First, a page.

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Kevin Smith

I-Lottery Update - July 2005

6 July 2005

Finnish Lottery Introduces Age Limits to Games

Veikkaus, the Finnish National Lottery, announced last week that it will introduce age limits to all its games by September of this year.

The general age limit for buying Veikkaus' games will be 15 years, while the age limit for playing via the Internet, will be 18 years.

The company said it was introducing the age limits to stay in line with changes taking place in the gaming industry.

"Our objective is to protect consumers, especially children and young people, in a situation where the risks of gaming are increasing, as the game supply and event frequency are growing and electronic gaming channels are used more and more widely," the company said in a statement.

UK Lottery Winner Back in Court

Michael Andrew Carroll was back in court last month, for the fifth time in two weeks, just two and half years after winning one of the richest jackpots in UK Lotto history.

Carroll grabbed tabloid headlines as the King of Chavs after winning £9.7 million on the national lottery.

The money didn't escape him from the UK legal system though as last month he became the richest man to be given an Asbo (Anti Social Behaviour Order).

Since he won the jackpot two-and-a-half years ago wearing an electronic tag, Carroll bought 80 cars, several mansions, and invested £1 million in Rangers football club.

His latest visit to the courthouse came after he decided to cruise through Downham Market in a black jeep lit by blue neon lights taking pot shots at cars and shops with a ball-bearing loaded catapult.

When he was arrested, Carroll admitted he had done the same thing on 29 other occasions, and wrote "sorry" on his police form. He was given 240 hours community service, ordered to pay £3,628.97 compensation and put on his first Asbo.

Branson Contemplating Third Bid for National Lottery

Richard Branson is reportedly planning a third bid to run the UK Lottery.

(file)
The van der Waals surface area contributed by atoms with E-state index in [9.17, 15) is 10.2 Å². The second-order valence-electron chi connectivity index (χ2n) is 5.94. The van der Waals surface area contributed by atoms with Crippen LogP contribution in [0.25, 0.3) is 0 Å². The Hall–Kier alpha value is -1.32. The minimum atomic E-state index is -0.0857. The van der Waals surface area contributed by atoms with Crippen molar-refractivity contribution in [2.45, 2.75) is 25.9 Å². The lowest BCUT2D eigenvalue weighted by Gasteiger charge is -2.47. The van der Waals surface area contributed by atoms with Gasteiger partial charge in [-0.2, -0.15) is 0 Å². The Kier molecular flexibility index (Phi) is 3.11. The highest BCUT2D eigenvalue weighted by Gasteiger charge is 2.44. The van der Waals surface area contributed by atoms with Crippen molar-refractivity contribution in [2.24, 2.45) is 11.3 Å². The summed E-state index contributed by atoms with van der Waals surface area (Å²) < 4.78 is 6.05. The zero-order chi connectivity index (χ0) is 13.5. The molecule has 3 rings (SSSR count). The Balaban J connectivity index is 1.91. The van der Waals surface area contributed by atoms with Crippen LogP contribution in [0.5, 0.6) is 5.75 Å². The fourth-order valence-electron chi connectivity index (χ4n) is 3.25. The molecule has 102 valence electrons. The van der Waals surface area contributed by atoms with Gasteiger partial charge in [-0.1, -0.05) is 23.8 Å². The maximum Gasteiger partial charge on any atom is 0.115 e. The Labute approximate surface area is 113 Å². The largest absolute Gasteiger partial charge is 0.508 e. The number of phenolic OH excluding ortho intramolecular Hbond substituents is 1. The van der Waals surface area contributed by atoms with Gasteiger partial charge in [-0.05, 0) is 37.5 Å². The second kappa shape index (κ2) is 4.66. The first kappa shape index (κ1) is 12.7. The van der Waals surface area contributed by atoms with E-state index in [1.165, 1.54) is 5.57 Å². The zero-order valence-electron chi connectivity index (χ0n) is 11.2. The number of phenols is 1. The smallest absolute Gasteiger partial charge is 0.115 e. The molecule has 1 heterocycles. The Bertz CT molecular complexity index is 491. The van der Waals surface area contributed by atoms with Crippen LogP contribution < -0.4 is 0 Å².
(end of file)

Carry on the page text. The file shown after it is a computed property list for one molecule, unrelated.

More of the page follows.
The billionaire Virgin chief hopes to win the next lotto license in 2009 after failing in 1994 and 2002.

Branson's 'Peoples Lottery' was beaten by Camelot when the first lottery license was granted in 1994. He spent £20 million trying to win the second license in 2002. But Camelot won the day again.

In an interview with London's 'Mirror' newspaper Sir Richard said he now believes that a new licensing system will help him triumph when the lottery next comes up for auction in 2009.

Irish Lottery Going Mobile

The Irish National Lottery announced last week plans to introduce a mobile version of the lottery in the near future.

The company said it would also look at creating a interactive Web site where tickets can be sold and redeemed. The National Lottery is required to prohibit anyone under the age of 18 to play.

Lottery director Ray Bates said they are security systems and procedures in place to cover the issue of "physical access," based on best practices in successful state lotteries worldwide to prevent minors from accessing the games online or via mobile phones.

Intralot's Profits up 19 Percent for Quarter

Intralot, a supplier for online lottery systems, said its first quarter profits for the year were up 19 percent from 2004 levels.

Net profit, calculated under international financial reporting standards, rose to $26.12 million, up 19 percent from the first quarter of 2004.

Revenue jumped 57 percent to euro117.5 million, from euro74.7 million, with help from foreign subsidiaries.

Total international revenue rose to euro87.5 million, or 74.4 percent of total group sales.

Greek Lottery Placement on Hold

Hoping to have OPAP, the Greek lottery, placed by mid-July, officials with the Greek government, the largest shareholder in the firm, put the placement on hold after hitting some snags.

At the center of the issue is whether or not Greek football teams will participate in Stihima, the leading product for OPAP. The snag could postpone the placement until this fall, once it is clear if the football teams will be participating, which the state is hoping to achieve by 2007.

Mobile Services Added in China

The Guangdong Welfare Lottery started telephone services last month in Guangzhou.

The new addition means that Guangdong "Go Tone" users of China Mobile can buy lottery tickets through their mobile phones.

The telephone services are widely used in Europe, Hong Kong and some provinces in China.

The operator is hoping that the better and faster service will attract more people to buy tickets.

Czech Lottery Profits Fall

The biggest lottery and betting company in the Czech republic, Sazka a.s., saw its revenues fall to Kc8.5 billion last year from Kc9.3 billion in 2003.

Net profit was also down in 2004, dropping to Kc1.32 billion from Kc1.42 billion the year before. But funds to support sports and other events were no affected, according to spokesman Zdenek Zikmund.

Lower revenues resulted from lower demand for the Sportka lottery. Rising debts of households have also an adverse effect on Sazka's performance, the company said.

I-Lottery Update - July 2005 is republished from
Kevin Smith
Kevin Smith